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Effectiveness of community psychosocial and pharmacological treatments for alcohol use disorder: A national observational cohort study in England

Peacock, A ORCID: 0000-0002-5705-2026, Eastwood, B, Jones, A, Millar, T, Horgan, P, Knight, J, Randhawa, K, White, M and Marsden, J 2018 , 'Effectiveness of community psychosocial and pharmacological treatments for alcohol use disorder: A national observational cohort study in England' , Drug and Alcohol Dependence, vol. 186 , pp. 60-67 , doi:

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Background:This was a national English observational cohort study using administrative data to estimate the effectiveness of community pharmacological and psychosocial treatment for alcohol use disorder (AUD).Methods:All adults commencing AUD treatment in the community reported to the National Drug Treatment Monitoring System (April 1 2014–March 31 2015; N = 52,499). Past 28-day admission drinking pattern included drinks per drinking day (DDD): 0 (‘Abstinent’), 1–15 (‘Low-High’), 16–30 (‘High-Extreme’) and over 30 DDD (‘Extreme’). The primary outcome was successful completion of treatment within 12 months of commencement with no re-presentation (SCNR) in the subsequent six months, analysed by multi-level, mixed effects, multivariable logistic regression.Results:The majority reported DDD in the ‘Low-High’ (n = 17,698, 34%) and ‘High-Extreme’ (n = 21,383, 41%) range. Smaller proportions were categorised ‘Extreme’ (n = 7759, 15%) and ‘Abstinent’ (n = 5661, 11%). Three-fifths (58%) achieved SCNR. Predictors of SCNR were older age, black/minority ethnic group, employment, criminal justice system referral, and longer treatment exposure. Predictors of negative outcome were AUD treatment history, lower socio-economic status, housing problems, and ‘Extreme’ drinking at admission. In addition to psychosocial interventions, pharmacological interventions and recovery support increased the likelihood of SCNR. Pharmacological treatment was only beneficial for the ‘Low-High’ groups with recovery support.Conclusions:Over half of all patients admitted for community AUD treatment in England are reported to successfully complete treatment within 12 months and are not re-admitted for further treatment in the following 6 months. Study findings underscore efforts to tailor AUD treatment to the severity of alcohol consumption and using recovery support.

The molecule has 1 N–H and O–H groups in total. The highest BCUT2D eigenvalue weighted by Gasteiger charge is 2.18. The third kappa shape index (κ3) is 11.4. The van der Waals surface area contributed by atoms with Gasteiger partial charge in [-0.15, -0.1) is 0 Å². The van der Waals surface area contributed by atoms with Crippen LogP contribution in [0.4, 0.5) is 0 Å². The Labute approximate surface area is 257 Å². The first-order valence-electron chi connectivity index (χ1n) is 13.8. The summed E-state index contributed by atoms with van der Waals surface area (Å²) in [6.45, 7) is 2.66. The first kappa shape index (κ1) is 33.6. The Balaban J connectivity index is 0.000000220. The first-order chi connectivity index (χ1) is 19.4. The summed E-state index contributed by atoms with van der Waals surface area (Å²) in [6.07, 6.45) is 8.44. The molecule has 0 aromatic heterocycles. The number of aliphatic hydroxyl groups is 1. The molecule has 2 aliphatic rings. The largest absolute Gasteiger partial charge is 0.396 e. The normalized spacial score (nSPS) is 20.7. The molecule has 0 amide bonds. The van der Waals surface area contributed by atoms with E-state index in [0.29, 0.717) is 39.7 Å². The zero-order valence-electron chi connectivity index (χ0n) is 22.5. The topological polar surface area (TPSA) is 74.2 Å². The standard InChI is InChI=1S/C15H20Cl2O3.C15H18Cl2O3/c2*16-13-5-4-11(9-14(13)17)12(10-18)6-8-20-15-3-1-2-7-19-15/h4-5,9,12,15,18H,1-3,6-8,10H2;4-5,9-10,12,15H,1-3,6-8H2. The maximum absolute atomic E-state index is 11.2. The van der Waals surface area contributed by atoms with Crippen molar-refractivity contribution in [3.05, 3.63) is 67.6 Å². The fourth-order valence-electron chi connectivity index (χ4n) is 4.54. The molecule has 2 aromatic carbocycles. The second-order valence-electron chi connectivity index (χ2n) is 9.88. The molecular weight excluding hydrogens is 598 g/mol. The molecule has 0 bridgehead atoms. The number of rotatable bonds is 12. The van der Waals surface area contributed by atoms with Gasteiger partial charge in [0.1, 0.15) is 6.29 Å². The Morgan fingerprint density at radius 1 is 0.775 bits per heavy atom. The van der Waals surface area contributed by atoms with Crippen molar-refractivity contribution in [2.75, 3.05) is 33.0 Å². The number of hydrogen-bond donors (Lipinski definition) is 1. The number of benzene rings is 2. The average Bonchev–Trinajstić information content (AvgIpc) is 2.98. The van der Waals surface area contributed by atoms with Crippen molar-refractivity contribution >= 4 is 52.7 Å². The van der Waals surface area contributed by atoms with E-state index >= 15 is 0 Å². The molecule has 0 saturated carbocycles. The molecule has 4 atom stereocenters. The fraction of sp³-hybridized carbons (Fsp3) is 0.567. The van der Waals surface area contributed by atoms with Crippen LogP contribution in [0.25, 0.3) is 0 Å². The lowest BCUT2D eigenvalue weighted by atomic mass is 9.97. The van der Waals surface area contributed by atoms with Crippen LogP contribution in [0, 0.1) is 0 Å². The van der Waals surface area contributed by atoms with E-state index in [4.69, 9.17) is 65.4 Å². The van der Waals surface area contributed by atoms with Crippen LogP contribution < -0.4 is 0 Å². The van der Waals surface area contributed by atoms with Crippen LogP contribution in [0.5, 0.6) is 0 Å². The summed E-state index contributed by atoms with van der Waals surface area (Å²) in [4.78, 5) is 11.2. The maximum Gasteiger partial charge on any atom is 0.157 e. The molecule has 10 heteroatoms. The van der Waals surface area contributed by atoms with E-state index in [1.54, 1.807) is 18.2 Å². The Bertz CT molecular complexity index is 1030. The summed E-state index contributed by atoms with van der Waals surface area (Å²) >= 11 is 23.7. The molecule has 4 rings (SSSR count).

Item Type: Article
Authors/Creators:Peacock, A and Eastwood, B and Jones, A and Millar, T and Horgan, P and Knight, J and Randhawa, K and White, M and Marsden, J
Journal or Publication Title: Drug and Alcohol Dependence
Publisher: Elsevier
ISSN: 0376-8716
DOI / ID Number:
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© 2018 Elsevier B.V. All rights reserved.

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